Paramedic Claire McArdle, who attended the second call-out, said Miss Haki seemed ‘edgy’ and ‘anxious’ rather than critically ill. She told the hearing: ‘Although she [Miss Haki] had symptoms which were abnormal they didn’t appear to be life-threatening.
‘She had a sort of appearance of edginess, she was anxious. She did have a high respiration rate but it was difficult to say how much of that was symptoms of swine flu and how much it was due to the anxiety. There were no other signs of respiratory distress.’
A pathology report found that Miss Haki, who was unemployed, died from pneumonia, with swine flu as a secondary cause. The inquest verdict is expected on Friday.
The swine flu outbreak in the winter of 2010/2011 was one of the worst in recent decades, with hospital A&E and intensive care units stretched to breaking point.
It led to 474 deaths – 30 per cent more than the 361 deaths during the previous winter, when Britain was supposedly in the grip of a swine flu pandemic.
A report from Oxford University and Imperial College London said many of the swine flu deaths during the winter of 2010/11 could have been prevented, but the Government wrongly led the public to believe the flu season would be mild and did not encourage vaccinations.
British Scouts’ pledge to drop any mention of God in promise with new members able to declare themselves as atheists
I doubt that this is a big issue either way in Britain. Homosexuality is, I gather, the big issue for Scouts. I did once know a Scoutmaster who seemed very fond of little boys. It seemed likely to me that Scouts would be a magnet to his type so I never even considered sending my son to Scouts.
The Scouts are to drop their historic rule that teenage recruits must declare religious belief, the movement’s leaders said yesterday.
In future boys and girls who join the organisation will be allowed to declare themselves as atheists and make a pledge of honourable behaviour that makes no mention of God.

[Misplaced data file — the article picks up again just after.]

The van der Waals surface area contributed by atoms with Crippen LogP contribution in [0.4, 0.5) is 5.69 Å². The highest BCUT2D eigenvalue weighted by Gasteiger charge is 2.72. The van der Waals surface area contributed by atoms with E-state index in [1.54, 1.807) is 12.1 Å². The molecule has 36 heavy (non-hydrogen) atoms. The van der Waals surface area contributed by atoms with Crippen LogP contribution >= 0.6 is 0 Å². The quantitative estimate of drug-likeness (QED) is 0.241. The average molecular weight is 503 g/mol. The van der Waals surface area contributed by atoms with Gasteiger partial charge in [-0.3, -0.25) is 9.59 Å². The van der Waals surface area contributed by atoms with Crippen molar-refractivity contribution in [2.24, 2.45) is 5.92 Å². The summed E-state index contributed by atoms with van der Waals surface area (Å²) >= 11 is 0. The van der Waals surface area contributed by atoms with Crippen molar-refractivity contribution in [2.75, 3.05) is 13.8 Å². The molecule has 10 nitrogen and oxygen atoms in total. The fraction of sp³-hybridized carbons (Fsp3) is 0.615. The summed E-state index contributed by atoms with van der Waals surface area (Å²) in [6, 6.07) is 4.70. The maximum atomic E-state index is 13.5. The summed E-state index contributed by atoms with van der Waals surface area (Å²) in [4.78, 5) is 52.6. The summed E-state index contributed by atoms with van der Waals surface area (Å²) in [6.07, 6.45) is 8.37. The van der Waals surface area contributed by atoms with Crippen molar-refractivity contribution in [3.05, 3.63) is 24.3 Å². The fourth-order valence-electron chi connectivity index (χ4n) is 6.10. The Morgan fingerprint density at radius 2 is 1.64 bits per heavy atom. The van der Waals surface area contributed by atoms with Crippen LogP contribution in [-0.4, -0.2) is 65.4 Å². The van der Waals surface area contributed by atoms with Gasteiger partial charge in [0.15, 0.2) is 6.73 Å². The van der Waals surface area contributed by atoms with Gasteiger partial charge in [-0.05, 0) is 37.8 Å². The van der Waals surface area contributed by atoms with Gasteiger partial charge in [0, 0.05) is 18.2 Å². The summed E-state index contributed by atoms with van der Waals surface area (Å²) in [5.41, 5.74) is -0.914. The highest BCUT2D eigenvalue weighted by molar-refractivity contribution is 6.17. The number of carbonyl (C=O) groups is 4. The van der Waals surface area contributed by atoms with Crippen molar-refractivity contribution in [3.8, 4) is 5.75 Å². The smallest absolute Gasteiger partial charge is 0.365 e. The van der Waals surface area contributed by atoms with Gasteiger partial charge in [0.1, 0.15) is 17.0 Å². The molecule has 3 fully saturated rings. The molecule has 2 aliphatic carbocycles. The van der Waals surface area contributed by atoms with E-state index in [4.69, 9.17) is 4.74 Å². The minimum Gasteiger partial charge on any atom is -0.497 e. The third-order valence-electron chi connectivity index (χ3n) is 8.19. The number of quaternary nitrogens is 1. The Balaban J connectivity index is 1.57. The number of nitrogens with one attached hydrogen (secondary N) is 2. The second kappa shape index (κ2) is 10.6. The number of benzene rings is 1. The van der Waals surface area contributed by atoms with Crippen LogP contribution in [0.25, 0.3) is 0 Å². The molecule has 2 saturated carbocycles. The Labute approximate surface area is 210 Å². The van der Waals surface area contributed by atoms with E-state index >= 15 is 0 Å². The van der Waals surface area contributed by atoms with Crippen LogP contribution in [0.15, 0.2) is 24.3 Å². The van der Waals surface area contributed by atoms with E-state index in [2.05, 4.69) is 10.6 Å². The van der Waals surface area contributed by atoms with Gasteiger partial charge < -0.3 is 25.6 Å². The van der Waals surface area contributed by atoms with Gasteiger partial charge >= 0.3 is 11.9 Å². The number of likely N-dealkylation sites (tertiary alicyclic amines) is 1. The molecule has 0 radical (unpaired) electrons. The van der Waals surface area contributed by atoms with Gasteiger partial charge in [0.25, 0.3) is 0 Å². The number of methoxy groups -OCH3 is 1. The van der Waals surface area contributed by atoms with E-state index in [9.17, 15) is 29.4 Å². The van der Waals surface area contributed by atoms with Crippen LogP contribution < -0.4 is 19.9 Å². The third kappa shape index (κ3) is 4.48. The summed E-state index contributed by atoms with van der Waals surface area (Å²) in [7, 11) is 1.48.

The retreat from religion marks a break with a tradition begun in 1908 when the movement’s founder Robert Baden-Powell wrote a Scout Promise which required a vow to ‘do my duty to God’.
In 1908 founder Robert Baden-Powell, left, wrote a Scout Promise, which runs in full: ‘On my honour, I promise that I will do my best to do my duty to God and to the Queen, to help other people, and to keep the Scout Law’
The promise survives to this day with the language virtually unaltered, except for alternative versions available for young people of other faiths than Christianity, including Muslims, Hindus and Sikhs. All members have to make a religious promise of some kind.
Scout leaders said yesterday that the change was being made in the cause of helping the organisation ‘increase its diversity and benefit more communities than ever before.’
The movement has been under pressure from secular campaigners to drop the religious pledge.
The National Secular Society is running a petition against religion in the Scouts following a case in the autumn when an 11-year-old from Somerset, George Pratt, was refused membership in his local troop after he said he was an atheist and declined to make the promise.
The Scouts said yesterday that they will run a consultation to ask ‘whether an alternative version of the Scout Promise should be developed for atheists, or those who feel unable to make the existing commitment.’
The organisation added that ‘the consultation is about finding a way to allow young people and adults who have not previously been able to join the movement to be part of the scouting adventure.’
Chief Commissioner Wayne Bulpitt said: ‘We are a values-based movement and exploring faith and religion will remain a key element of the scouting programme. That will not change.
‘However, throughout our 105-year history, we have continued to evolve so that we remain relevant to communities across the UK.’ No form of wording of a Scout Promise for atheists has been finalised.
The Scout Promise runs in full: ‘On my honour, I promise that I will do my best to do my duty to God and to the Queen, to help other people, and to keep the Scout Law’.
Scouts also retain their original motto, ‘Be Prepared’.
Versions of the promise for the use of boys of other religions were first produced by Baden-Powell in the 1920s. But such arrangements remained informal until the 1970s, when promises were altered to suit other faiths than Christianity.
The failure to admit professed atheists has not prevented the fast expansion of the Scouts in recent years.
The movement says it has grown its British membership from below 450,000 to move than 525,000 over the past 12 years, an increase of nearly 17 per cent.
It claims to be attracting more girl recruits than the female-only Guides, who have also suggested that they will also review their religious requirements. Guides are asked to pledge ‘to love my God’.
A Scout spokesman said yesterday that the movement in Britain will not remove its demand that members do their duty to the Queen. Earlier this year the Duchess of Cambridge became a volunteer helper with a troop in North Wales.